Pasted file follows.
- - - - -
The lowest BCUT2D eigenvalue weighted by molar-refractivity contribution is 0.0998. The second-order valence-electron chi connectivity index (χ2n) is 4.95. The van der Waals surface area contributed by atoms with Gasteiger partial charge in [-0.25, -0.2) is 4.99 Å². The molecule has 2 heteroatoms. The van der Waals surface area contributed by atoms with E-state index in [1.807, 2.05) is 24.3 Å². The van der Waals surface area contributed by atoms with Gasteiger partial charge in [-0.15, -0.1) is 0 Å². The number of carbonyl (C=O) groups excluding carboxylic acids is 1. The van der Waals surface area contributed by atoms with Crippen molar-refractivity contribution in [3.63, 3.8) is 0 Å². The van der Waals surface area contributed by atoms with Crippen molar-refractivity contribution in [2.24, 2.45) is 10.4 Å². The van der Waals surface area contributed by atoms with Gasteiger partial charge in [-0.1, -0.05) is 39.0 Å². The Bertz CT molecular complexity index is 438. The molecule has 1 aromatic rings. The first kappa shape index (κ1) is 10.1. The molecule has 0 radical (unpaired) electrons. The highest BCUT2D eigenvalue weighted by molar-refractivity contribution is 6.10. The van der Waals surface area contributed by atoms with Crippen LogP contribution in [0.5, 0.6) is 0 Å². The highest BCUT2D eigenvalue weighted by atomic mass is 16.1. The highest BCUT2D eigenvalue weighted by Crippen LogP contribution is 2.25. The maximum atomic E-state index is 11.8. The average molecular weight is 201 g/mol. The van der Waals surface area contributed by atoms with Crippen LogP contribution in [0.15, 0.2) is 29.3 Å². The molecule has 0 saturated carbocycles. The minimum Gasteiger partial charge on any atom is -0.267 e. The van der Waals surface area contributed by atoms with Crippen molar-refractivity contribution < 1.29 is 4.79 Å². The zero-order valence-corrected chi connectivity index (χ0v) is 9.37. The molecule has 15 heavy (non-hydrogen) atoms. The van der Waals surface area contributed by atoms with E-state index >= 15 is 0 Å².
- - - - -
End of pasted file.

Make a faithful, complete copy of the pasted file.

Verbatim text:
The lowest BCUT2D eigenvalue weighted by molar-refractivity contribution is 0.0998. The second-order valence-electron chi connectivity index (χ2n) is 4.95. The van der Waals surface area contributed by atoms with Gasteiger partial charge in [-0.25, -0.2) is 4.99 Å². The molecule has 2 heteroatoms. The van der Waals surface area contributed by atoms with E-state index in [1.807, 2.05) is 24.3 Å². The van der Waals surface area contributed by atoms with Gasteiger partial charge in [-0.15, -0.1) is 0 Å². The number of carbonyl (C=O) groups excluding carboxylic acids is 1. The van der Waals surface area contributed by atoms with Crippen molar-refractivity contribution in [3.63, 3.8) is 0 Å². The van der Waals surface area contributed by atoms with Crippen molar-refractivity contribution in [2.24, 2.45) is 10.4 Å². The van der Waals surface area contributed by atoms with Gasteiger partial charge in [-0.1, -0.05) is 39.0 Å². The Bertz CT molecular complexity index is 438. The molecule has 1 aromatic rings. The first kappa shape index (κ1) is 10.1. The molecule has 0 radical (unpaired) electrons. The highest BCUT2D eigenvalue weighted by molar-refractivity contribution is 6.10. The van der Waals surface area contributed by atoms with Crippen LogP contribution in [0.5, 0.6) is 0 Å². The highest BCUT2D eigenvalue weighted by atomic mass is 16.1. The highest BCUT2D eigenvalue weighted by Crippen LogP contribution is 2.25. The maximum atomic E-state index is 11.8. The average molecular weight is 201 g/mol. The van der Waals surface area contributed by atoms with Crippen LogP contribution in [0.15, 0.2) is 29.3 Å². The molecule has 0 saturated carbocycles. The minimum Gasteiger partial charge on any atom is -0.267 e. The van der Waals surface area contributed by atoms with Crippen molar-refractivity contribution < 1.29 is 4.79 Å². The zero-order valence-corrected chi connectivity index (χ0v) is 9.37. The molecule has 15 heavy (non-hydrogen) atoms. The van der Waals surface area contributed by atoms with E-state index >= 15 is 0 Å².